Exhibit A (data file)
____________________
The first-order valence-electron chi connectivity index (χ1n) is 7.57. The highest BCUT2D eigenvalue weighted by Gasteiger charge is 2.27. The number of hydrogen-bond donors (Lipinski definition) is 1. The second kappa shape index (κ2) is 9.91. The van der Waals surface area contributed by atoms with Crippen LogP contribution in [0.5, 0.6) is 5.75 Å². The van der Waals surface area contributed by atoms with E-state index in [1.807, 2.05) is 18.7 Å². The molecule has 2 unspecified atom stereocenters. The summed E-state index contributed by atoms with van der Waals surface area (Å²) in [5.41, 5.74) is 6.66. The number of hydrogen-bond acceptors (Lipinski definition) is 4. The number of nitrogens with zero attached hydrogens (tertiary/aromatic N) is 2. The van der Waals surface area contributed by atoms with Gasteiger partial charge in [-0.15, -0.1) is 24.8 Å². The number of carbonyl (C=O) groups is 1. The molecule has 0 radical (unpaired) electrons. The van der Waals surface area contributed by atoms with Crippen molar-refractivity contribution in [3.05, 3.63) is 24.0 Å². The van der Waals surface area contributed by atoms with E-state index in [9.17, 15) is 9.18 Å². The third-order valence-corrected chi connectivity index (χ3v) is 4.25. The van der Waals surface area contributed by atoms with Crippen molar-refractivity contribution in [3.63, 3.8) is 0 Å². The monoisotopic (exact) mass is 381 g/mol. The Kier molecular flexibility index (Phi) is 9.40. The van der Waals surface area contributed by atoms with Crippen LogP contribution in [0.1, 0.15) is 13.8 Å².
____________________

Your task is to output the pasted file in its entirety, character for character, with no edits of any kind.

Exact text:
The first-order valence-electron chi connectivity index (χ1n) is 7.57. The highest BCUT2D eigenvalue weighted by Gasteiger charge is 2.27. The number of hydrogen-bond donors (Lipinski definition) is 1. The second kappa shape index (κ2) is 9.91. The van der Waals surface area contributed by atoms with Crippen LogP contribution in [0.5, 0.6) is 5.75 Å². The van der Waals surface area contributed by atoms with E-state index in [1.807, 2.05) is 18.7 Å². The molecule has 2 unspecified atom stereocenters. The summed E-state index contributed by atoms with van der Waals surface area (Å²) in [5.41, 5.74) is 6.66. The number of hydrogen-bond acceptors (Lipinski definition) is 4. The number of nitrogens with zero attached hydrogens (tertiary/aromatic N) is 2. The van der Waals surface area contributed by atoms with Gasteiger partial charge in [-0.15, -0.1) is 24.8 Å². The number of carbonyl (C=O) groups is 1. The molecule has 0 radical (unpaired) electrons. The van der Waals surface area contributed by atoms with Crippen molar-refractivity contribution in [3.05, 3.63) is 24.0 Å². The van der Waals surface area contributed by atoms with E-state index in [9.17, 15) is 9.18 Å². The third-order valence-corrected chi connectivity index (χ3v) is 4.25. The van der Waals surface area contributed by atoms with Crippen molar-refractivity contribution in [3.63, 3.8) is 0 Å². The monoisotopic (exact) mass is 381 g/mol. The Kier molecular flexibility index (Phi) is 9.40. The van der Waals surface area contributed by atoms with Crippen LogP contribution in [0.1, 0.15) is 13.8 Å².